First, pick up your Overo COM and turn it over. You will notice that the 70-pin connectors are not equally positioned on the bottom surface. One 70-pin connector is closer to the shorter edge than the other connector. Align the 70-pin connectors of your Overo COM with the 70-pin connectors on your expansion board and then gently snap the Overo COM down onto the two 70-pin connectors of that expansion board.

The Summit expansion board, like every Overo expansion board, has a console port containing an FTDI USB/serial converter chip. This chip connectes to the USB port labeled "USB CONSOLE" on the expansion board, allowing you to communicate with the Overo's processor serial port console.  To do this, connect the Overo expansion board to your computer via a mini-B to standard-A USB cable and launch the terminal emulation program (115200 8N1, no flow control).  These steps are discussed in detail in this guide.

ADDING PERIPHERALS

Once the Overo boots successfully, you can begin to add peripherals.  We will begin with a monitor, a USB keyboard, a mouse, and a network dongle.

Note: Before disconnecting any Overo COM from any expansion board, the shut down the Overo COM and disconnect power supply from the expansion board.

Monitor

The Overo board will connect to your monitor via its HDMI connector. If your monitor does not have an HDMI input, you can use a HDMI/DVI-D cable. Your monitor should be able to support 1024 x 768 @ 60 Hz.

Note:  Old style analog monitors will not work; the HDMI connector provides only digital signals.

Keyboard/Mouse

Gumstix "Host" = USB High speed (480Mbit/s ONLY). You will need a hub to connect to most USB -> Serial adapters

Use the USB OTG port for connecting the keyboard and mouse via a powered USB hub.  An unpowered hub will not work since the OTG port only provides 100 ma of power.  Other, suitable, 3rd party USB hubs are listed on the Cabling and Compatible USB devices page.

Remember to use the proper cable to connect the USB OTG port on the Overo expansion board to your hub.  We recommended that you use a cable like the USB Mini-B to Mini-A Adapter. Though a common USB Standard-A to Mini-B type cable will fit, it will not work. OTG ports require a cable that grounds the ID pin in order to enable the port to act in host mode.

Now, plug your keyboard and mouse into the hub.

Gumstix provides several demonstration videos for the Overo series. The video titled Overo/Summit connection illustrates the aforementioned process.  You will see how to power up the Overo/Summit configuration and connect to an HDMI screen, complete with the keyboard and mouse.  These can be seen in the video, and are cabled to the Summit board via a USB hub, however this aspect is not featured in the video. 

NETWORK

If you have an expansion board without a 10/100 Ethernet jack, such as the Summit board, you may now plug in an Ethernet or WiFi USB dongle. The Overo kernel is built with support for many popular devices.

Customers with an expansion board that has a 10/100 Ethernet jack, such as a Tobi or Chestnut board, may plug their Ethernet cable into that expansion board.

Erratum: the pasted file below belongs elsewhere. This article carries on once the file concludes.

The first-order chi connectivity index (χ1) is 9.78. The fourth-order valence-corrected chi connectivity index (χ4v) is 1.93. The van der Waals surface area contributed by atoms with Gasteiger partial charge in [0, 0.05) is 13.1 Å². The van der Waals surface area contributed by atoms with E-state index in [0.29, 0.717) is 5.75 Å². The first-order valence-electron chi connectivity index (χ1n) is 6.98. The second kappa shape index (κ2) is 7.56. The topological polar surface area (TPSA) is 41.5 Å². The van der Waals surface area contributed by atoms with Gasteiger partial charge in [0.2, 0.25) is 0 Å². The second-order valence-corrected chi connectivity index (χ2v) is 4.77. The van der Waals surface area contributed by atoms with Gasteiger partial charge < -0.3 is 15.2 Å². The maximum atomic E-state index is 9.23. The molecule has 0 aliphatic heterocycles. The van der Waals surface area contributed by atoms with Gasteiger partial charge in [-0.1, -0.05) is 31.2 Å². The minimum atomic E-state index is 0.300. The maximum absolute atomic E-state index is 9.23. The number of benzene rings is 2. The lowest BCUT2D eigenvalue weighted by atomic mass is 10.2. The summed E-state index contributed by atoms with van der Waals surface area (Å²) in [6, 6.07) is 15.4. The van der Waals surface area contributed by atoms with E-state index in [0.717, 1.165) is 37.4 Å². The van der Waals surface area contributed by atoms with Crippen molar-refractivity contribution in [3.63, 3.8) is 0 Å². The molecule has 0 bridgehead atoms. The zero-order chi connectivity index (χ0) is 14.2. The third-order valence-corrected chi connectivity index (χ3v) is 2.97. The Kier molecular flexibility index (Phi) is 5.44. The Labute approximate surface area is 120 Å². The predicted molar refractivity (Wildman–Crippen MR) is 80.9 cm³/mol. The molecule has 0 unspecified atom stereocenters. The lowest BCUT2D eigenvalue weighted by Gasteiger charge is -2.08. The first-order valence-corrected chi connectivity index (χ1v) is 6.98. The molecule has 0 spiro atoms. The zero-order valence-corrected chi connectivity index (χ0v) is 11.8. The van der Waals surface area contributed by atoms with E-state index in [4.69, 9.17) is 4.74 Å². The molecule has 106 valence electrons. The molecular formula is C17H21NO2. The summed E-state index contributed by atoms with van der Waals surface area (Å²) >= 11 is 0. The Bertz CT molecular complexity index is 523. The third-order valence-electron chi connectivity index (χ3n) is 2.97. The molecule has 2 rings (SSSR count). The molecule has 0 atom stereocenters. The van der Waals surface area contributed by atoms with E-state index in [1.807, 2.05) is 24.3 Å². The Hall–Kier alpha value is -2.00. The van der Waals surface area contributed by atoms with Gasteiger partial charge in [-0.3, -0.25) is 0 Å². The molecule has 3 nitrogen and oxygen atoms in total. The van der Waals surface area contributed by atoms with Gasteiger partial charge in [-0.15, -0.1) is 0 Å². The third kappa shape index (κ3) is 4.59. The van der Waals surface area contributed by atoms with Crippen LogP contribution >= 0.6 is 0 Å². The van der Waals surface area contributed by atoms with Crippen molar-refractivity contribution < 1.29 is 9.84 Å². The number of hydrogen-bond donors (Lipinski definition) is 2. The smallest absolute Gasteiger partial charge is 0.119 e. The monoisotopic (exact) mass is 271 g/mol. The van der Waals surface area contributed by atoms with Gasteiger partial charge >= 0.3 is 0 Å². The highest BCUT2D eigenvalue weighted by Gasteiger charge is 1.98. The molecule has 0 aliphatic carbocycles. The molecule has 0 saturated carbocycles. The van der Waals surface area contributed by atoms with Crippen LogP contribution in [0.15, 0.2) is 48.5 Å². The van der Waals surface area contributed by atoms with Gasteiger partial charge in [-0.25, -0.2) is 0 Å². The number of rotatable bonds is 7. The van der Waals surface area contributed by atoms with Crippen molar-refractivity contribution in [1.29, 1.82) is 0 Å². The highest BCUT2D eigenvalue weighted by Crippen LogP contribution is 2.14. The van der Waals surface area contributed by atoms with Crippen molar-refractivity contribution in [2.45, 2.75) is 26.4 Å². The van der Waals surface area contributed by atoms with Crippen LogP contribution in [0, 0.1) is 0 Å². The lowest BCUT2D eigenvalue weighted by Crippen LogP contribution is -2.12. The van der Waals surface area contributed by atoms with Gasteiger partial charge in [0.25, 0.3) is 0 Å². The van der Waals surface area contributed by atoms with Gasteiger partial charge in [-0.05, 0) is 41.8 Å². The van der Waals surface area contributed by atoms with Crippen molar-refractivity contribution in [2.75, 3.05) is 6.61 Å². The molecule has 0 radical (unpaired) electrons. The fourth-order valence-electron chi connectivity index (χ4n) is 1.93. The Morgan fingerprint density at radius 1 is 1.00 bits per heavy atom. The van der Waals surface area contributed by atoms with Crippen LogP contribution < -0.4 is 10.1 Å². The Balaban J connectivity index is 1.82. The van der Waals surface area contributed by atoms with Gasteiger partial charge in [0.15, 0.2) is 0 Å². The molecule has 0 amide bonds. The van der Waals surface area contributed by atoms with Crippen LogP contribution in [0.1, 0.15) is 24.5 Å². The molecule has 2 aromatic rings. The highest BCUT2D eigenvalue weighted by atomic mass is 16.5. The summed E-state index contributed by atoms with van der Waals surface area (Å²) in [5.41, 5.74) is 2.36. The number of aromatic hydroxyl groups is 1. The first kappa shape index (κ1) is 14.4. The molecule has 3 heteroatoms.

Now that your peripherals are connected you can re-apply power to your Overo.  Again, you should be greeted by a Tux boot screen, followed shortly thereafter by the Enlightenment window manager.  The demo root file system includes browser, email, chat, word processor, and spreadsheet.  MPlayer is also included for playing mp3's and movies.

A REMINDER TO UPDATE the PRE-INSTALLED SOFTWARE IMAGE to a CURRENT RELEASE

Due to manufacturing logistics, the image shipped with your Overo is likely several months old.  We highly recommended that you update your software image to a recent release to ensure you have the latest features and bug fixes.

Please see the article on Downloading pre-built images.

LCD Panels (Palo and Chestnut Boards)

If you are using one of the Gumstix LCD Panels (Palo or Chestnut), you will need to modify the default display variable in your u-boot environment to let the kernel know to use the appropriate LCD panel driver. To do this, interrupt the autoboot sequence by pressing a key when you see the following prompt:

Hit any key to stop autoboot: 5

Then type the following at the u-boot prompt:

setenv defaultdisplay lcd43

Or, if you are using a 3.5" screen (such as the LCD panel with the Palo35):

setenv defaultdisplay lcd35

You can save this setting for future boots by saving it:

saveenv

Note: If your COM has no NAND flash, it is not possible to save environment variable.  To support particular boot configurations such as 'lcd43' on Tide, Sand and other with no NAND, it is necessary to compile u-boot after altering the include/configs/omap3_overo.h file.  U-boot can be built using OpenEmbedded (bitbake virtual/bootloader) or directly.

Finally, instruct u-boot to continue with the boot process:

boot

Gumstix videos illustrating connecting an LCD panel to an Overo configuration. Click on either link below to start the video in Youtube:

Home Getting Started